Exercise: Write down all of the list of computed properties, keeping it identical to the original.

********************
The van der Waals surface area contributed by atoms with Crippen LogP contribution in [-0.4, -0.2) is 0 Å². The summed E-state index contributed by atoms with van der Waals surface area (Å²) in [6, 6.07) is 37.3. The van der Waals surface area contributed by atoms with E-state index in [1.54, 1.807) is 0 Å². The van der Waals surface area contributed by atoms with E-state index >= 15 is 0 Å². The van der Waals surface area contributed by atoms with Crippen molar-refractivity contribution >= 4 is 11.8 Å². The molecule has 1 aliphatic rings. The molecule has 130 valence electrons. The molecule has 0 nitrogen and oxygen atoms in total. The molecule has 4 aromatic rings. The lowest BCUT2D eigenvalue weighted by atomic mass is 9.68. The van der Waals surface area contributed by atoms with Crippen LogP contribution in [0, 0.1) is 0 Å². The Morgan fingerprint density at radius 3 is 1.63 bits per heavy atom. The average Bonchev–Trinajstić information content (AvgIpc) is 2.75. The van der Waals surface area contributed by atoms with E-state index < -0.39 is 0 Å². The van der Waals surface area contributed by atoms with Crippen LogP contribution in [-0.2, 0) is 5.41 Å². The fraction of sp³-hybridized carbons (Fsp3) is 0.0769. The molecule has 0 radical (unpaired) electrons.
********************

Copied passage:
The van der Waals surface area contributed by atoms with Crippen LogP contribution in [-0.4, -0.2) is 0 Å². The summed E-state index contributed by atoms with van der Waals surface area (Å²) in [6, 6.07) is 37.3. The van der Waals surface area contributed by atoms with E-state index in [1.54, 1.807) is 0 Å². The van der Waals surface area contributed by atoms with E-state index >= 15 is 0 Å². The van der Waals surface area contributed by atoms with Crippen molar-refractivity contribution >= 4 is 11.8 Å². The molecule has 1 aliphatic rings. The molecule has 130 valence electrons. The molecule has 0 nitrogen and oxygen atoms in total. The molecule has 4 aromatic rings. The lowest BCUT2D eigenvalue weighted by atomic mass is 9.68. The van der Waals surface area contributed by atoms with Crippen LogP contribution in [0, 0.1) is 0 Å². The Morgan fingerprint density at radius 3 is 1.63 bits per heavy atom. The average Bonchev–Trinajstić information content (AvgIpc) is 2.75. The van der Waals surface area contributed by atoms with E-state index < -0.39 is 0 Å². The van der Waals surface area contributed by atoms with Crippen LogP contribution in [-0.2, 0) is 5.41 Å². The fraction of sp³-hybridized carbons (Fsp3) is 0.0769. The molecule has 0 radical (unpaired) electrons.